The Harsh Reality: They Do Exist
Before I met my roommate, I thought that I was one of the most intelligent people that I've ever met, pretentious, I know, but just being honest. When the material was upper-level undergrad or graduate level, I studied, but even at a top tier university, I got amazing grades with much less effort than most of my peers, which was convenient but in an odd way depressing and isolating; however, my grades dramatically changed after a lot of personal losses (this is relevant, see below).
I'm sure a lot of us are in awe of well renowned professors--if you're an academic, they're like rock stars, at least to me they are. I've always looked up to these people, they make me feel like there's a place for me in this world. Anyway, as a result of being extraordinarily depressed, I lost almost all of my confidence. Unfortunately for me, this was when I met my (now) roommate, which made me feel so much worse.
There are people who say that they don't study when they really do. There are people who appear to be really smart when they're really not. There's a major difference between knowing a lot of facts and actually being intelligent. My roommate is quite literally the most brilliant person I've ever met, including several Nobel laureates. After living with him, I discovered that he actually doesn't study, at least not like most people do. He can read something once, at a ridiculously fast speed--quite literally he can read a full textbook page in under 20 seconds and comprehend everything. This is not limited to any particular domain. There are countless times that I have gone to him with high level mathematics problems from disciplines that he's not too familiar with, and he's able to not only understand everything almost immediately, but he can synthesize beautiful solutions and explain the concepts to me better than my professors who've been in the field for years. I know it sounds unbelievable, but I assure you that it's true.
My roommate was a major stumbling block for me. After meeting him, I began to doubt my intelligence even more. If people like him exist, what the hell am I going to do? How could I possibly compete with him? I went to speak with a few of my professors to essentially ask them if they were like my roommate. If they all were, then I knew that I had no place in the academia. Fortunately, out of all of the professors that I talked to, every single one of them said that they struggled a lot. While some of them knew one or two people like my roommate, they reassured me that not only did they put a ton of work in and struggle, but they also doubted themselves all the time, and most still do.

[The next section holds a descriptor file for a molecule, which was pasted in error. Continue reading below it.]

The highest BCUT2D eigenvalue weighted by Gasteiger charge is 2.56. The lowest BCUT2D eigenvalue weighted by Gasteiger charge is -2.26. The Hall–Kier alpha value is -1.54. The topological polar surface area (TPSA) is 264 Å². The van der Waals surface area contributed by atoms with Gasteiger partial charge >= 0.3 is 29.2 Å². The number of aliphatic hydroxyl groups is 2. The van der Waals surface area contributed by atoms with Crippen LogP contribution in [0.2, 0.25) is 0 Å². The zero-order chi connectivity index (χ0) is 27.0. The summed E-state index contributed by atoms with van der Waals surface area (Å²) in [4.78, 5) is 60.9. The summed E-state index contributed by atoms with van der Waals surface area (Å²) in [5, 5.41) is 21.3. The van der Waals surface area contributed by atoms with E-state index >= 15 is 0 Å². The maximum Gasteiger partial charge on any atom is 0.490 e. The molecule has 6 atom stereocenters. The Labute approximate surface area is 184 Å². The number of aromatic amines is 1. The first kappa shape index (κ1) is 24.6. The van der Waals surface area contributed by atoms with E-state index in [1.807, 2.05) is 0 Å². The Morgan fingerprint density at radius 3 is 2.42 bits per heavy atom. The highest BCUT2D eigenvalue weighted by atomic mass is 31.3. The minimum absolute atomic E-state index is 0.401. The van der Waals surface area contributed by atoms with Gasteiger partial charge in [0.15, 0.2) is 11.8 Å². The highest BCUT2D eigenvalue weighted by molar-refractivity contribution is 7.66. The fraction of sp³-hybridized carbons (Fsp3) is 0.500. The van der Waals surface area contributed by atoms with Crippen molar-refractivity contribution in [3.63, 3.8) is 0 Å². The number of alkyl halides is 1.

I guess what I am saying is that sometimes it can make sense to feel like an imposter. Some people are just geniuses, and I do not use that term lightly. In the end, 99% of the best of the best of the best still struggle a lot. It's okay to struggle, it's good. It means that you're learning. For what it's worth, if you're accepted into a PhD program or lab or what have you, the admissions committee/PI made a conscious decision to say that they believe that you are good enough. I don't care if you think that you got in because you knew someone, and that person recommended you. (A) that happens all the time, and (B), they actually went out of their way to recommend you. They put their reputation on the line for you. They wouldn't do that unless they believed in you--these are really intelligent people, you didn't trick them. Finally, for the people who only think that they got to where they are because of hard work and not natural intelligence, I say to you (A) that's probably not true (smart people tend to think that because they struggle with stuff and finally understand it, that everyone can and that's patently false) and (B) you're more likely to be successful than someone smarter who doesn't put in as much work. Sorry for the really long answer, but I hope it helps someone. It made me feel better just writing it. Cheers!
One last thing, the more one travels down the rabbit hole, the more one realizes just how little they know. This can lead people to question their intelligence. It's pretty ironic, you're becoming more informed and because of it you feel less informed. In this case, you just need to take a step back and realize that true mastery is impossible. It should be a good feeling to learn that which one did not know before. It's doesn't mean that you're stupid, it means you're getting smarter. If you think that you know everything or even can know everything, then perhaps you are not that intelligent.